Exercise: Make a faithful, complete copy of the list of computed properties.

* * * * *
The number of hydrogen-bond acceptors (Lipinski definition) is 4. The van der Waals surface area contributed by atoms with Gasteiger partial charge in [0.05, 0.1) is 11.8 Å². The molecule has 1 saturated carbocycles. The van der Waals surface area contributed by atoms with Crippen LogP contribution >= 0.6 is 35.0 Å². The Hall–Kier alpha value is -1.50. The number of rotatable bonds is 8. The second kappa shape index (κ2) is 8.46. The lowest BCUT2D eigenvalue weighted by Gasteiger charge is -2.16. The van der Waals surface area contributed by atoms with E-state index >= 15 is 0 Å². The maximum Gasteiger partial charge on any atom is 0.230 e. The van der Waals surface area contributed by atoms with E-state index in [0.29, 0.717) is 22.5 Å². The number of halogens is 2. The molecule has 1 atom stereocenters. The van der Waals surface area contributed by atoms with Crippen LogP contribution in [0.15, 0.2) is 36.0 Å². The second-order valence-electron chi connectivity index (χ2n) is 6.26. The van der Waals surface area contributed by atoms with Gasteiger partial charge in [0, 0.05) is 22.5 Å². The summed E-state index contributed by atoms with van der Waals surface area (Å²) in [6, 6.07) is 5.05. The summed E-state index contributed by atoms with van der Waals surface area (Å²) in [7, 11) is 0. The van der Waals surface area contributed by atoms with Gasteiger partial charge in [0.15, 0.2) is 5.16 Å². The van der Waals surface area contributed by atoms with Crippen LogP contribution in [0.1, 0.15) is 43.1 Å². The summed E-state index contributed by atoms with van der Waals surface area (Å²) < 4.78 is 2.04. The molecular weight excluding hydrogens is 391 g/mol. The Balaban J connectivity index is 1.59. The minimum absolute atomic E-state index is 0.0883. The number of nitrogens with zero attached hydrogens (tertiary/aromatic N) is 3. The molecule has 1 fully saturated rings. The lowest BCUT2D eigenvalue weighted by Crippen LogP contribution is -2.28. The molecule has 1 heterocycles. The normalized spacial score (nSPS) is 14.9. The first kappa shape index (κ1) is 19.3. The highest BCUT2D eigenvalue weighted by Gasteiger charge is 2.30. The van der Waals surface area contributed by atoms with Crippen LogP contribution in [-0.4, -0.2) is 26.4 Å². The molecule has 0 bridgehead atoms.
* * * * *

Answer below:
The number of hydrogen-bond acceptors (Lipinski definition) is 4. The van der Waals surface area contributed by atoms with Gasteiger partial charge in [0.05, 0.1) is 11.8 Å². The molecule has 1 saturated carbocycles. The van der Waals surface area contributed by atoms with Crippen LogP contribution >= 0.6 is 35.0 Å². The Hall–Kier alpha value is -1.50. The number of rotatable bonds is 8. The second kappa shape index (κ2) is 8.46. The lowest BCUT2D eigenvalue weighted by Gasteiger charge is -2.16. The van der Waals surface area contributed by atoms with E-state index >= 15 is 0 Å². The maximum Gasteiger partial charge on any atom is 0.230 e. The van der Waals surface area contributed by atoms with E-state index in [0.29, 0.717) is 22.5 Å². The number of halogens is 2. The molecule has 1 atom stereocenters. The van der Waals surface area contributed by atoms with Crippen LogP contribution in [0.15, 0.2) is 36.0 Å². The second-order valence-electron chi connectivity index (χ2n) is 6.26. The van der Waals surface area contributed by atoms with Gasteiger partial charge in [0, 0.05) is 22.5 Å². The summed E-state index contributed by atoms with van der Waals surface area (Å²) in [6, 6.07) is 5.05. The summed E-state index contributed by atoms with van der Waals surface area (Å²) in [7, 11) is 0. The van der Waals surface area contributed by atoms with Gasteiger partial charge in [0.15, 0.2) is 5.16 Å². The van der Waals surface area contributed by atoms with Crippen LogP contribution in [0.1, 0.15) is 43.1 Å². The summed E-state index contributed by atoms with van der Waals surface area (Å²) < 4.78 is 2.04. The molecular weight excluding hydrogens is 391 g/mol. The Balaban J connectivity index is 1.59. The minimum absolute atomic E-state index is 0.0883. The number of nitrogens with zero attached hydrogens (tertiary/aromatic N) is 3. The molecule has 1 fully saturated rings. The lowest BCUT2D eigenvalue weighted by Crippen LogP contribution is -2.28. The molecule has 1 heterocycles. The normalized spacial score (nSPS) is 14.9. The first kappa shape index (κ1) is 19.3. The highest BCUT2D eigenvalue weighted by Gasteiger charge is 2.30. The van der Waals surface area contributed by atoms with Crippen LogP contribution in [-0.4, -0.2) is 26.4 Å². The molecule has 0 bridgehead atoms.